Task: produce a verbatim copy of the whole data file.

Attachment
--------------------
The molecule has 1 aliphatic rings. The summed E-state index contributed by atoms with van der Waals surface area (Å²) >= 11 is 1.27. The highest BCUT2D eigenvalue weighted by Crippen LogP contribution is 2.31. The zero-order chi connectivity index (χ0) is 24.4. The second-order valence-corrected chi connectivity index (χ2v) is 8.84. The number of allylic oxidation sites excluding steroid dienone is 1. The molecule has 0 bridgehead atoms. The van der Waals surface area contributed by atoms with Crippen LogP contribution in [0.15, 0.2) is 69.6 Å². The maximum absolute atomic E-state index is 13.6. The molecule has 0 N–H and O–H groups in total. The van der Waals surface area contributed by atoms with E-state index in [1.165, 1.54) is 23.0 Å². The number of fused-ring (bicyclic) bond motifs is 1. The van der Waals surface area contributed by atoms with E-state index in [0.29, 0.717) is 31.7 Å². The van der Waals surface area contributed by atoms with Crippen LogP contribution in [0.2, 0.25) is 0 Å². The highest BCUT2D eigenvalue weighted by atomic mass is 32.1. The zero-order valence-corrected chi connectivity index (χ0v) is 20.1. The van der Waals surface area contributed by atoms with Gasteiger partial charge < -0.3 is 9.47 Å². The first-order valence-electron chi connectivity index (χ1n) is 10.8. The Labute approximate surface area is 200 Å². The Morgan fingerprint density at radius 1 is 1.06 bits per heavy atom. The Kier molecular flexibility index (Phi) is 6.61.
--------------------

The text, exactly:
The molecule has 1 aliphatic rings. The summed E-state index contributed by atoms with van der Waals surface area (Å²) >= 11 is 1.27. The highest BCUT2D eigenvalue weighted by Crippen LogP contribution is 2.31. The zero-order chi connectivity index (χ0) is 24.4. The second-order valence-corrected chi connectivity index (χ2v) is 8.84. The number of allylic oxidation sites excluding steroid dienone is 1. The molecule has 0 bridgehead atoms. The van der Waals surface area contributed by atoms with Crippen LogP contribution in [0.15, 0.2) is 69.6 Å². The maximum absolute atomic E-state index is 13.6. The molecule has 0 N–H and O–H groups in total. The van der Waals surface area contributed by atoms with E-state index in [1.165, 1.54) is 23.0 Å². The number of fused-ring (bicyclic) bond motifs is 1. The van der Waals surface area contributed by atoms with E-state index in [0.29, 0.717) is 31.7 Å². The van der Waals surface area contributed by atoms with Crippen LogP contribution in [0.2, 0.25) is 0 Å². The highest BCUT2D eigenvalue weighted by atomic mass is 32.1. The zero-order valence-corrected chi connectivity index (χ0v) is 20.1. The van der Waals surface area contributed by atoms with Gasteiger partial charge < -0.3 is 9.47 Å². The first-order valence-electron chi connectivity index (χ1n) is 10.8. The Labute approximate surface area is 200 Å². The Morgan fingerprint density at radius 1 is 1.06 bits per heavy atom. The Kier molecular flexibility index (Phi) is 6.61.